Three children perish in house fire

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Mother, two other children escape blaze

Staff Writer

TELL CITY – The deadliest fire in recent Tell City history claimed the lives of three siblings early Friday and cast a pall over the community just three days after Christmas.

The grim details of the house fire at 1027 15th St. was still under investigation Friday by the State Fire Marshal and Department of Homeland Security.

By mid-morning local authorities had released the names of the victims as 11-year-old Danielle Plock Sims and her siblings, Thomas, 6, and Roseanna, 3. The older two children were students at William Tell Elementary and the youngest child was enrolled in preschool.

The blaze started shortly before 3:30 a.m. Friday as the family slept, officials said. The mother, Selina Applegate, and two older children were able to escape the two-story home before it became engulfed in flames. Once outside, Applegate apparently tried to make entry back into the house to rescue the other three children who had been sleeping in an upstairs bedroom. However by that time, the flames and heat prevented her from going back in.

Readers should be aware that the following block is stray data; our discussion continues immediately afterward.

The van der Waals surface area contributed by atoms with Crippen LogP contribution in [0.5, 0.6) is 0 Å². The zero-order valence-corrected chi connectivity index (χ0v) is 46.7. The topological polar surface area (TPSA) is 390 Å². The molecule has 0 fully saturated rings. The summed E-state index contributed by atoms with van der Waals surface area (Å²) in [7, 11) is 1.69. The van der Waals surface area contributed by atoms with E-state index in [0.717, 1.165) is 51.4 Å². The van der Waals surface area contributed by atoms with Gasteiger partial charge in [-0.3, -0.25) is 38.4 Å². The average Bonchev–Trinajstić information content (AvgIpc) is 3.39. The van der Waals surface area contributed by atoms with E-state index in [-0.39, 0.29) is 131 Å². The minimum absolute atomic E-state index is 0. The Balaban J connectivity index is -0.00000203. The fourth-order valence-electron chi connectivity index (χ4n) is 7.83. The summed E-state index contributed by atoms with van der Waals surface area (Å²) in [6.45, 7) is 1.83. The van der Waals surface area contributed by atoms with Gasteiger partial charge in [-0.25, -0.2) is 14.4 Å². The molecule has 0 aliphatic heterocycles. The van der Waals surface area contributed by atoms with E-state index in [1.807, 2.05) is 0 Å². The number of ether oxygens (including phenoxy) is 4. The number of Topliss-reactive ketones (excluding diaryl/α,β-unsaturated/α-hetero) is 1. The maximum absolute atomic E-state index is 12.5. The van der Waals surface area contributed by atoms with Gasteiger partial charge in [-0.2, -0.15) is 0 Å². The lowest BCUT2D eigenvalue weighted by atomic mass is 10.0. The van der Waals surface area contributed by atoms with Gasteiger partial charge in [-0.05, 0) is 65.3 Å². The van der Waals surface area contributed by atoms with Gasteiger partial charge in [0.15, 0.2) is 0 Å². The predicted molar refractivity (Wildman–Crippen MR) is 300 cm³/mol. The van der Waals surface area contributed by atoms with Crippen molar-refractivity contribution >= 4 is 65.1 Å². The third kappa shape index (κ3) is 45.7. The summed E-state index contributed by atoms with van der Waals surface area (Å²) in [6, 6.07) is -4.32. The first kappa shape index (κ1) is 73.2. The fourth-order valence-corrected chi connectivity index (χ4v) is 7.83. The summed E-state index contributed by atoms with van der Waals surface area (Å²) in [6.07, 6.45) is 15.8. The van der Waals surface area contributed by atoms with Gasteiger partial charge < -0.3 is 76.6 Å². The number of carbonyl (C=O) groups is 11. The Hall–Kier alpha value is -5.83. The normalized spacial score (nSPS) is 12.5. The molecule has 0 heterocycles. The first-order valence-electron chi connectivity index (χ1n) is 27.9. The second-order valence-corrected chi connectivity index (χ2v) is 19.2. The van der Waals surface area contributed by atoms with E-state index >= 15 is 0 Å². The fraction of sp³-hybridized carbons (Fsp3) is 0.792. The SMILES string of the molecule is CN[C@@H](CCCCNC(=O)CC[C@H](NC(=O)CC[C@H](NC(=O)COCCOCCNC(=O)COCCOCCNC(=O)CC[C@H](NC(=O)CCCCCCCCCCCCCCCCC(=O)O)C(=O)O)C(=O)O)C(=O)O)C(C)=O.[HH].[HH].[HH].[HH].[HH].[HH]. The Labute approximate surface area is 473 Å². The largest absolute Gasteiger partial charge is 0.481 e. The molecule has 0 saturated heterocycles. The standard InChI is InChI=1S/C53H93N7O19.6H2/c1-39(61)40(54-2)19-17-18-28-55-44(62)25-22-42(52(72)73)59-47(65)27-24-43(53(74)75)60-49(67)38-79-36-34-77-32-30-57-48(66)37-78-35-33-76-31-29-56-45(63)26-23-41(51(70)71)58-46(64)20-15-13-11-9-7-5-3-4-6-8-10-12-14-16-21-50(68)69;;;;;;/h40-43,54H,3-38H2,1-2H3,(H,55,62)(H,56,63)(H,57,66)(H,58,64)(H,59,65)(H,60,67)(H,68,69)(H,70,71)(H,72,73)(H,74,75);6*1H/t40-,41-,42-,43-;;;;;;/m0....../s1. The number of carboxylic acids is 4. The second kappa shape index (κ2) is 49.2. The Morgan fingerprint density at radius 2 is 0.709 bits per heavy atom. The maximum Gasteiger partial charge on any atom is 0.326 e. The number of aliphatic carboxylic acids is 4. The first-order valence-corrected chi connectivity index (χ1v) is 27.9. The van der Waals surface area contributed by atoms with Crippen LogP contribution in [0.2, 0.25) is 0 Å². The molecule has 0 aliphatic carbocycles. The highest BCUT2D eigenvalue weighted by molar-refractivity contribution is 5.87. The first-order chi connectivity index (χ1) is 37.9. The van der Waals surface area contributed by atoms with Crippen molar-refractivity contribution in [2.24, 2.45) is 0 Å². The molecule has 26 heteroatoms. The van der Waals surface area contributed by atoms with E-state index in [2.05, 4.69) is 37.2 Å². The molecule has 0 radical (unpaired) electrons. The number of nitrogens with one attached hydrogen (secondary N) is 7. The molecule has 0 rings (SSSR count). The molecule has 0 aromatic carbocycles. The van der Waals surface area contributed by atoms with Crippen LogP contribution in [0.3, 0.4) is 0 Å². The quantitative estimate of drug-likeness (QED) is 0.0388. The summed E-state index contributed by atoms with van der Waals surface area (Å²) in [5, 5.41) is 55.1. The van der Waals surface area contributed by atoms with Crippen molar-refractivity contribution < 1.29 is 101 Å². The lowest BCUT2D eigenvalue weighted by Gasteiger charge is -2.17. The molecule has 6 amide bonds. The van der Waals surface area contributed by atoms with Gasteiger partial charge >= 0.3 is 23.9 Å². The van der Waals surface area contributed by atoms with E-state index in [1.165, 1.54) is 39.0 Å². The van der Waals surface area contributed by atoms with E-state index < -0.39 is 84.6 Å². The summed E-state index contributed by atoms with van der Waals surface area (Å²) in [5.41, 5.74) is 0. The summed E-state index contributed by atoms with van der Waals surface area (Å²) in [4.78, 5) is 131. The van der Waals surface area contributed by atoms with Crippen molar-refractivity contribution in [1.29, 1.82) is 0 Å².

She and her two surviving children were transported to area hospitals for treatment of smoke inhalation and minor injuries.

Officers with the Tell City Police Department were the first on the scene and also unsuccessfully attempted to rescue the children. Moments later, Tell City firefighters arrived and tried to go in through a second-story window. However, Fire Chief Greg Linne said the flames had already reached that location, forcing rescuers to again retreat.

“They were receiving burns through their Nomex hoods,” Linne said of his personnel, who were treated on scene for minor burns. “We got a ladder to the window. The window was open. There was so much heat, smoke, steam coming out of that window.”

“The upstairs area, from what I could tell, was heavily involved in fire from the back side of the house. And it was just within a couple minutes that the rest of the upstairs was involved in fire,” he continued. “We knocked the fire down and ventilated the roof and finally got to a point where we could safely get in.”

The cause of the fire has not yet been determined, nor has the location where the blaze began.

No working smoke alarms were found in the residence as of Friday afternoon and none were heard by witnesses.

“It’s unfortunate. It’s a tragedy,” said Tell City Mayor Jims Adams Friday morning. “I would reach out to the community and ask for their help in any way they can … We as a city, we just want to wrap our arms around these family members because we want them to know they are not alone.”

State Fire Marshal investigators continue to talk to survivors to determine a cause and origin of the fire. The extent of damage will make a final determination difficult, said lead investigator Clayton Kinder.

Linne said the fire was the deadliest in his 22 years with the department.

News Editor Vince Luecke contributed to this story.